Friday, December 21, 2007
A sub-index measuring manufacturers' expectations for production in the next three months fell to 11, the lowest since July 2005.
``The short-term production outlook probably is being hurt by the declining forecasts regarding the international growth cycle,'' Isae said.
The Organization for Economic Cooperation and Development predicted on Dec. 6 that eurozone growth will slow to 1.9 percent next year from 2.6 percent in 2007. The OECD has also cut its forecast for 2008 U.S. growth to 2 percent from 2.5 percent. Non of these predictions may turn out to be accurate, but they are all pointing in the same direction.
Growth in Italy, which is Europe's fourth-biggest economy, has lagged behind the Eurozone average for the last 11 years, and will continue to do so for at least the next two, according to the European Commission in a Nov. 9 forecast.
Confindustria, Italy's largest employers' lobby, on Dec. 14 also cut its forecast for the Italy's economic growth next year to 1 percent, almost half the rate predicted for 2007.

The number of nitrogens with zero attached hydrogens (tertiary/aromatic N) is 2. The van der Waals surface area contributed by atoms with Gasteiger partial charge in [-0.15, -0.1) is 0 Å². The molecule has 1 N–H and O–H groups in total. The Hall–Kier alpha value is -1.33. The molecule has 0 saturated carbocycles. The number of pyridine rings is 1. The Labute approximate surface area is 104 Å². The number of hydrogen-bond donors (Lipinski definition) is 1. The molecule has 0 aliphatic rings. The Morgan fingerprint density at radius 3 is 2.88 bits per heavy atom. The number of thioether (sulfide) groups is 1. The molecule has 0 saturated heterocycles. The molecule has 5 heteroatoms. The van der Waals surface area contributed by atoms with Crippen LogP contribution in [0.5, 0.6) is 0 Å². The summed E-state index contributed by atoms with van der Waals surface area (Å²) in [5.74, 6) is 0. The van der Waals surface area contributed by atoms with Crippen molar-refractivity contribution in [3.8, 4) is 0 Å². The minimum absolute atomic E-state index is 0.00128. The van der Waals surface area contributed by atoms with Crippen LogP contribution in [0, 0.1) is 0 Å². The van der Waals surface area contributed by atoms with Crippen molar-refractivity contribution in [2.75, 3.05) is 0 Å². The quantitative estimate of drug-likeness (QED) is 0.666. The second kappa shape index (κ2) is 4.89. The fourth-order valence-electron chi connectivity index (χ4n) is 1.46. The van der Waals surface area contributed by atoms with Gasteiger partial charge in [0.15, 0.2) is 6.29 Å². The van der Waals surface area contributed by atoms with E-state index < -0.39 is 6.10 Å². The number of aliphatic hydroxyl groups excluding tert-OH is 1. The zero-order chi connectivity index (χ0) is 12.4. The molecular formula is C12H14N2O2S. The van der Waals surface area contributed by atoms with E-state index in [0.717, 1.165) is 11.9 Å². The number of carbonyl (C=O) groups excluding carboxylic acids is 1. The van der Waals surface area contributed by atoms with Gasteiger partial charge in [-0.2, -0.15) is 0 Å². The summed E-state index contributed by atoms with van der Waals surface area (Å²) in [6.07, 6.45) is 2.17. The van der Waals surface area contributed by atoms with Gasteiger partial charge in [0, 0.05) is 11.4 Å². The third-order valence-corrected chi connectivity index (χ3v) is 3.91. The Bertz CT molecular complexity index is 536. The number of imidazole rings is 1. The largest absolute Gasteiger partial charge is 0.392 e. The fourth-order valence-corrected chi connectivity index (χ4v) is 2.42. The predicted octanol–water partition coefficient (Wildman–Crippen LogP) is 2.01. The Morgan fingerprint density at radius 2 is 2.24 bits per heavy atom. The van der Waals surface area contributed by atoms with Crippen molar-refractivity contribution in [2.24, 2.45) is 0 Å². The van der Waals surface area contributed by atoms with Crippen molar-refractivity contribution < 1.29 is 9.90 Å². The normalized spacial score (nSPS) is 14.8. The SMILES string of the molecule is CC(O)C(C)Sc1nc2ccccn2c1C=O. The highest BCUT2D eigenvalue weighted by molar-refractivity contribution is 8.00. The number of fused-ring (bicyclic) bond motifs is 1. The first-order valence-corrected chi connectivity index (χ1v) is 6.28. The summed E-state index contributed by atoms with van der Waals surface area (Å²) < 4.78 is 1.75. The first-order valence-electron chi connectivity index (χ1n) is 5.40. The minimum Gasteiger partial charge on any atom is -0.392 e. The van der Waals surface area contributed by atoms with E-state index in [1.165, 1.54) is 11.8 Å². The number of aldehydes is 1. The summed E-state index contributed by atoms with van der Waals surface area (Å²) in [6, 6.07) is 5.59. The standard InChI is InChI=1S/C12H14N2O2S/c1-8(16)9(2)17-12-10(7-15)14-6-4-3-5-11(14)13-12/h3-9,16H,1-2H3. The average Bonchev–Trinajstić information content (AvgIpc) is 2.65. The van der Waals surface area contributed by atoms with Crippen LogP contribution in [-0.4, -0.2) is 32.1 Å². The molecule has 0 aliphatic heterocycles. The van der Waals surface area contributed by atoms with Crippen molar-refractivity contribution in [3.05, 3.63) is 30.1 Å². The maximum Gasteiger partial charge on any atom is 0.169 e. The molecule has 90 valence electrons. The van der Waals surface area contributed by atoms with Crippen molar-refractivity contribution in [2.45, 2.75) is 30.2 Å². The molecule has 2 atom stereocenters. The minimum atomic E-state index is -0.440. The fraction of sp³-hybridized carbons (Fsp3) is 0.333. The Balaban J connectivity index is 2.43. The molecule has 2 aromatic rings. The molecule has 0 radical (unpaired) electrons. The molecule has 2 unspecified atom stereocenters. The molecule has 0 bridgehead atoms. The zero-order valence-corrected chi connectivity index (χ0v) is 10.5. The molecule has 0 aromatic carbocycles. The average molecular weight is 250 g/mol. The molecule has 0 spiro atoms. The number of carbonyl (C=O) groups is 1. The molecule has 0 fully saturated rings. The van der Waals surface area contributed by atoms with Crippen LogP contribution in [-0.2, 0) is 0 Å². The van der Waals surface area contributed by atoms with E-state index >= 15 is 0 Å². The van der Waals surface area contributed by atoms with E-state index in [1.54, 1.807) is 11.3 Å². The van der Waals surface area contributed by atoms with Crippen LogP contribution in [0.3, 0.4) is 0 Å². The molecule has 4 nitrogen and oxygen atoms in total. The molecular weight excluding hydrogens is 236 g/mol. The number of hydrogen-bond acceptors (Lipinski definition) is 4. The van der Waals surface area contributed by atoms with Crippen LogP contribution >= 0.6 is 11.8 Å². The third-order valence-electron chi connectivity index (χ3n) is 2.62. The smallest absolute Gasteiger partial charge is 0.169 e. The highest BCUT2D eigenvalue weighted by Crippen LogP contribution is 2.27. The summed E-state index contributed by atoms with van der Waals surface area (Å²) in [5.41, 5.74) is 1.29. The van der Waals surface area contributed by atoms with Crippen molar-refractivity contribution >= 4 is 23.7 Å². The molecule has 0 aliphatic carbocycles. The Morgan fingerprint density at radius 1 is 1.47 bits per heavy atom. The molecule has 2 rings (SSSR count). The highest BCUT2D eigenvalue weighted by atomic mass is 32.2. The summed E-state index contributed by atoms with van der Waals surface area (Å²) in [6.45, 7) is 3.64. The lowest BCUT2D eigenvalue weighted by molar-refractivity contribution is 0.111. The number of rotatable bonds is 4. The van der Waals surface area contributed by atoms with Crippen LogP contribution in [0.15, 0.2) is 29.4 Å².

Thursday, December 20, 2007
A 48 percent jump in oil prices this year is raising household energy costs while a lorry driver's strike has disrupted this months delivery of basic foods such as milk, boosting grocery bills. Higher credit costs sparked by rising mortgage defaults in the U.S. are also starting to weigh on consumer optimism in what is still Europe's fourth-largest economy.
The biggest concern expressed by consumers concerned the outlook for the economy. Optimism about the general economic situation fell to 89.6 from 91 with confidence about future prospects dropping to 112.5 from 113.7, Isae said.
Consumer spending has been consistently weak in Italy in recent years. Retail sales declined for a ninth month in November, accordig to the Bloomberg sponsored purchasing managers index showed.
The pace of household spending slowed to 0.2 percent in the third quarter, compared with growth of 0.6 percent in the previous quarter, according to the ISTAT National Accounts data.
Italian economic growth has lagged behind that of most other counties in the eurozone for more than a decade now (the other weak party is Germany in this regard). The Italian government cut its growth forecast (29 Sept) for next year to 1.5 percent from an earlier 1.9 percent forecast. The Italian government is still more optimistic than the European Commission, however, since the latter estimate Italy's 2008 growth rate at 1.4 percent, and there are plenty of downside risks all round here.